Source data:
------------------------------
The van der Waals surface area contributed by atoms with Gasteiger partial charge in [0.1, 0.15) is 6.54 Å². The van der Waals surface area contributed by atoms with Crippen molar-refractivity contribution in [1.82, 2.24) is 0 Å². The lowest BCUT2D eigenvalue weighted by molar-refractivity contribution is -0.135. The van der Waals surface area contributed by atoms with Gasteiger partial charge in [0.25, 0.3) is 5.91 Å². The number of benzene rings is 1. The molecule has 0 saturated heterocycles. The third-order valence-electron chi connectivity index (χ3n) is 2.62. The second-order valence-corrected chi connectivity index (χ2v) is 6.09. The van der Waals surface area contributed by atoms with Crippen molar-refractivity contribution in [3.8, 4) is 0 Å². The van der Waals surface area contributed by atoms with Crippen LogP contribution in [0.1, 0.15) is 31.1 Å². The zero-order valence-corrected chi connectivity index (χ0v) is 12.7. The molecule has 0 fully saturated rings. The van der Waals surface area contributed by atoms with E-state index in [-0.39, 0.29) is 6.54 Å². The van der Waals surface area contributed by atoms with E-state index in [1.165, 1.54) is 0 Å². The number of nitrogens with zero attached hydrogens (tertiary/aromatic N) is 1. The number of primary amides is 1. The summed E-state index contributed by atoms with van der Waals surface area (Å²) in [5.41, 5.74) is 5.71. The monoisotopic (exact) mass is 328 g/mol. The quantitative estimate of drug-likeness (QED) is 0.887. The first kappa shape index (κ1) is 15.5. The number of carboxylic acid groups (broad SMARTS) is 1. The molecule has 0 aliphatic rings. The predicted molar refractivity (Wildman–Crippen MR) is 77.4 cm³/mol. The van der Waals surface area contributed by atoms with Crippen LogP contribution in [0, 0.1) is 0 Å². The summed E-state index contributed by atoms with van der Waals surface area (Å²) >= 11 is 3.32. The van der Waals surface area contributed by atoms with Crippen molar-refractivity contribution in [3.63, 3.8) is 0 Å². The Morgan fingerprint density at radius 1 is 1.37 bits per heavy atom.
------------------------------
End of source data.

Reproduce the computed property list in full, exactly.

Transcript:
The van der Waals surface area contributed by atoms with Gasteiger partial charge in [0.1, 0.15) is 6.54 Å². The van der Waals surface area contributed by atoms with Crippen molar-refractivity contribution in [1.82, 2.24) is 0 Å². The lowest BCUT2D eigenvalue weighted by molar-refractivity contribution is -0.135. The van der Waals surface area contributed by atoms with Gasteiger partial charge in [0.25, 0.3) is 5.91 Å². The number of benzene rings is 1. The molecule has 0 saturated heterocycles. The third-order valence-electron chi connectivity index (χ3n) is 2.62. The second-order valence-corrected chi connectivity index (χ2v) is 6.09. The van der Waals surface area contributed by atoms with Crippen molar-refractivity contribution in [3.8, 4) is 0 Å². The van der Waals surface area contributed by atoms with Crippen LogP contribution in [0.1, 0.15) is 31.1 Å². The zero-order valence-corrected chi connectivity index (χ0v) is 12.7. The molecule has 0 fully saturated rings. The van der Waals surface area contributed by atoms with E-state index in [-0.39, 0.29) is 6.54 Å². The van der Waals surface area contributed by atoms with E-state index in [1.165, 1.54) is 0 Å². The number of nitrogens with zero attached hydrogens (tertiary/aromatic N) is 1. The number of primary amides is 1. The summed E-state index contributed by atoms with van der Waals surface area (Å²) in [5.41, 5.74) is 5.71. The monoisotopic (exact) mass is 328 g/mol. The quantitative estimate of drug-likeness (QED) is 0.887. The first kappa shape index (κ1) is 15.5. The number of carboxylic acid groups (broad SMARTS) is 1. The molecule has 0 aliphatic rings. The predicted molar refractivity (Wildman–Crippen MR) is 77.4 cm³/mol. The van der Waals surface area contributed by atoms with Crippen LogP contribution in [0, 0.1) is 0 Å². The summed E-state index contributed by atoms with van der Waals surface area (Å²) >= 11 is 3.32. The van der Waals surface area contributed by atoms with Crippen molar-refractivity contribution in [3.63, 3.8) is 0 Å². The Morgan fingerprint density at radius 1 is 1.37 bits per heavy atom.